Albany County, NY
From: Gazetteer of the State of New York
By: J. H. French, LL.D.

(Note: The Gazetter also had several large footnotes and tables that could not be easily read on my copies and not included on this page)

Also see City of Albany and towns in Albany County.


This was an original county; formed Nov. 1, 1683, and confirmed Oct. 1, 1691.

Tryon and Charlotte (now Montgomery and Washington) counties were taken off in 1772, Columbia in 1786, Rensselaer and Saratoga in 1791, a part of Schoharie in 1795, a part of Greene in 1800, and Schenectady in 1809. The Manor of Rensselaerwyck was erected into a district March 24, 1772, and subdivided into east and west districts soon after the Revolution. The county lies on the west bank of Hudson River, about 150 miles from its mouth, and contains an area of 544 square miles. Its surface is undulating and hilly, and it has a general inclination toward the southeast. A narrow intervale extends along
the course of the river, bounded by a series of steep bluffs from 100 to 180 feet high, from the summits of which an undulating and slightly ascending plateau stretches westward to the foot of the Helderbergh Hills, where it reaches an elevation of’about 400 feet above tide. This range of hills rises from 400 to 800 ibet above the plateau, and 800 to 1200 feet above tide. Their declivities are very steep, and sometimes precipitous, on the east, but more gradually sloping upon the west. Several other ranges of hills, inferior to them in height, extend in a general northerly and southerly direction through portions of the county. The highest point is the summit of the Helderberghs, in the northeast corner of the town of Bern, and is 1200 feet above tide. All these ranges of highlands may be considered as outlying spurs of the Catskills, which, in turn, are but a northerly continuation of the Allegany Mountains, and a part of the great Appalachian system.

The geological formations of this county belong to the Upper Silurian system, and comprise nearly all the rocks of the “New York System,” from the Utica slate to the coruiferous limestone. Above the rocks, in the eastern part of the county, are thick deposits of drift, consisting of sand, gravel, and clay; and along the river intervales are rich alluvial deposits. The lowest rock, cropping out on the Hudson, Normans Kil, and Mohawk, is the Utica slate. Next above is the graywaeke and shales of the Hudson River group, appearing in the valleys of all the streams that flow into the Hudson, and apparently underlying the entire eastern part of the county. This stone is quarried for building stone and flagging. The red rocks that form the base of the Helderberghs evidently belong to the Medina. sandstone series, though they have sometimes been confounded with the red shales of the Onondaga salt group. Next above, forming the first terrace of the mountains, is the water-lime group, from 50 to 200 feet in thickness, furnishing both water and quick-lime. Next in order is the pentamerus limestone, 50 feet in thickness, consisting of impure gray and black limestone mixed with slate and shale. Overlying this is the Catskill limestone, from 50 to 180 feet in thickness, consisting of thick, compact masses of limestone alternating with thin layers of shale. It is used for building stone and lime. The Oriskany sandstone is next developed, in a strata only 2 feet in thickness, followed by the cauda-galli grit, from 50 to 60 feet in thickness. This last has a fine grit, and resembles black or gray slates, but is easily disintegrated, and crumbles upon exposure to the air. Next in order come the Onondaga and corniferous limestones, the latter crowning the summits of the mountains. These rocks furnish both a superior quality of lime and an excellent building stone. The surface of the eastern part of the county is covered with immense beds of clay, gravel, and sand. The highlands west of Albany City are covered 40 feet deep with sand, which rests upon a bed of clay estimated to be 100 feet deep. In this drift are found small beds of bog ore and numerous chalybeate and sulphuretted springs. In the limestone regions are numerous caves, sink holes, and subterranean water courses, forming a peculiar and interesting feature of the county.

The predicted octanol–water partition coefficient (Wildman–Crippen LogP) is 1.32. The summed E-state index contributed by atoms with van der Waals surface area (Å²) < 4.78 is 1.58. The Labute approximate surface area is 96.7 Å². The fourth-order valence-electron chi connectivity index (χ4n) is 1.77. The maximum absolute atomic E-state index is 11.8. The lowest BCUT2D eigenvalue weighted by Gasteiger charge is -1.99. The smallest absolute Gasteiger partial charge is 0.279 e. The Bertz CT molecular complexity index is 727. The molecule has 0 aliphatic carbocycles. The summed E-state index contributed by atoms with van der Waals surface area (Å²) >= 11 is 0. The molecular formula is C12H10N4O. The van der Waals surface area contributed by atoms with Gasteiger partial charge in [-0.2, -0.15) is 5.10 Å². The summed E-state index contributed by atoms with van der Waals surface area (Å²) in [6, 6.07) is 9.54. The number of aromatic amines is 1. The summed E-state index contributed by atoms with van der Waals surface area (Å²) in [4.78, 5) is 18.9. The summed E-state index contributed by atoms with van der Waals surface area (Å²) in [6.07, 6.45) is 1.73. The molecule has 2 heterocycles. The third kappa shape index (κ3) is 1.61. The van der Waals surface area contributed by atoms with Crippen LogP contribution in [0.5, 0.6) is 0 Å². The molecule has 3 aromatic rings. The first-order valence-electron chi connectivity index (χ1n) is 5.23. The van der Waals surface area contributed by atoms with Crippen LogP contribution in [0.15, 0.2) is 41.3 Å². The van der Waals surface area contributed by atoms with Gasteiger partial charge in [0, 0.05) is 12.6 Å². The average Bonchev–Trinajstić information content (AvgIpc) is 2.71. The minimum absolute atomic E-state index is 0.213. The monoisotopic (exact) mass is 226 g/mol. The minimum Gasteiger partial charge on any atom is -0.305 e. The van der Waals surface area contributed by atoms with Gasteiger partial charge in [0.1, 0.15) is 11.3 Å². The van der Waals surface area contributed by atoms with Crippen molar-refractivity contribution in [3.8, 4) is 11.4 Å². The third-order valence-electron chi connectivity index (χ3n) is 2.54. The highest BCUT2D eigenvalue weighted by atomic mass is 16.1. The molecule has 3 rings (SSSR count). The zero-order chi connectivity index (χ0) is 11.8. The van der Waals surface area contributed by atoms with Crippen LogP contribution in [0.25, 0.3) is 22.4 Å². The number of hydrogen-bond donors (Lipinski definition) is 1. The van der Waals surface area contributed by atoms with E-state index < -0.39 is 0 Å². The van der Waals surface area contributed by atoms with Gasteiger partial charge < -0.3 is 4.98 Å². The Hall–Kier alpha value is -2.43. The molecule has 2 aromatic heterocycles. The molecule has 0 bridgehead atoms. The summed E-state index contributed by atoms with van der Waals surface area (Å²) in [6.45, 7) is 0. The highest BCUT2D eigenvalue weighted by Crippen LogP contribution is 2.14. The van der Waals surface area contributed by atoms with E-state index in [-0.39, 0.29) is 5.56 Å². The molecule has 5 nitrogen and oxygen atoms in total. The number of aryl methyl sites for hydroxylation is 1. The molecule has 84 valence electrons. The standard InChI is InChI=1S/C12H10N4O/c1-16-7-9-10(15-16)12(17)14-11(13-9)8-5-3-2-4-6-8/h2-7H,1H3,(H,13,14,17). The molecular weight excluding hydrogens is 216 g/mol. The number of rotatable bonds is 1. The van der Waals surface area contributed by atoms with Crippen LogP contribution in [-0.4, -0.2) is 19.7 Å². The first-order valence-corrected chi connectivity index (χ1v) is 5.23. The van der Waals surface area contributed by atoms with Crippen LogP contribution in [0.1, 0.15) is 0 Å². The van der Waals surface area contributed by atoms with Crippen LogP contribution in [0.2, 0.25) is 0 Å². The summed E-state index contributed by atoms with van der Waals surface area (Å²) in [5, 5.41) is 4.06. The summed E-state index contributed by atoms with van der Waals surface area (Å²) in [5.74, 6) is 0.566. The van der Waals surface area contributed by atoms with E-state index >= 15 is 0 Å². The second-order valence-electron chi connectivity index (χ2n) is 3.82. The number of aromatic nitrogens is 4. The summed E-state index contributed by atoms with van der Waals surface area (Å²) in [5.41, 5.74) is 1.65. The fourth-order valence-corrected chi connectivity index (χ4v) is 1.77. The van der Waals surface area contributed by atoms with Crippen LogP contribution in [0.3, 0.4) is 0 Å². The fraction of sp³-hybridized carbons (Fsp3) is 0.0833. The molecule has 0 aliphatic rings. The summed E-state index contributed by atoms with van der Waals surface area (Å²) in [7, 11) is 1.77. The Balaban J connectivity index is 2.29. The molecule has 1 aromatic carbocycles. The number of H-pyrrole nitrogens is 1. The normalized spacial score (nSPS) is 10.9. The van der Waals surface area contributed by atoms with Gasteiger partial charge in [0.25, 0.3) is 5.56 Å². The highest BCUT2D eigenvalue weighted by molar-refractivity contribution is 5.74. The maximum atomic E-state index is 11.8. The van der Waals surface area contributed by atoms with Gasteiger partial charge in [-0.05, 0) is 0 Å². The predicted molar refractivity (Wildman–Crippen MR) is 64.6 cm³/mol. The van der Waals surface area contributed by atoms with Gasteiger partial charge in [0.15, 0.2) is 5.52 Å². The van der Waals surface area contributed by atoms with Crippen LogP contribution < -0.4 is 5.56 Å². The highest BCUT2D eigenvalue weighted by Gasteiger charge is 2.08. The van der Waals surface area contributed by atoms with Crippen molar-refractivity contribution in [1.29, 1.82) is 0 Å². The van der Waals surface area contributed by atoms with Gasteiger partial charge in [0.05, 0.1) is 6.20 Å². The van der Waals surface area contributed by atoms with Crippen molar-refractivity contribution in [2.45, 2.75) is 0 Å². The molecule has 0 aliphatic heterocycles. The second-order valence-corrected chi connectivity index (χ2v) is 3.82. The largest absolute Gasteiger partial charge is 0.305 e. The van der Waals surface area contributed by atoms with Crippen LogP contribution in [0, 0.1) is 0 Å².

The principal streams are, the Hudson River, which forms the eastern boundary; the Mohawk, which forms a part of the northern boundary; the Patroon Creek, Normans Kil, Vlamans, Coeymans, Hannakrois, and Catskill Creeks, and their branches. Nearly all the streams that flow into the Hudson have worn deep gulleys in the sand and clay. Many of these gorges are 100 feet deep, and extend from one-fourth of a mile to one mile from the river. The streams farther west generally flow through narrow, rocky ravines bordered by steep banks. These streams are mostly very rapid, and subject to extremes of flood and drouth. There are several small lakes among the hills, but none of special importance.

The soil upon the intervales is a deep, rich alluvial loam. In Watervliet, Albany, and the eastern parts of Guilderland and Bethlehem, it consists of almost pure sand, with strips of clay along the banks of the streams. A belt of land lying between the sandy region and the foot of the flelderberghs is principally a clayey and gravelly loam, and very productive. Upon the Helderberghs the soil consists of alternate layers of clay, slate, and gravel, generally with a subsoil of tenacious clay called “hard-pan.” Patches in this region are also stony, and much of it is wet and cold, and only moderately productive. Pitch pine, oak, and chestnut are the principal kinds of timber that grow upon the sandy region. In the most barren parts these trees are mere dwarfs, and the region has much the appearance of a desert. In the southeast corner of the county is a limited amount of red cedar. West of the sandy tract are found the usual trees of this northern climate, including both the deciduous and evergreen.’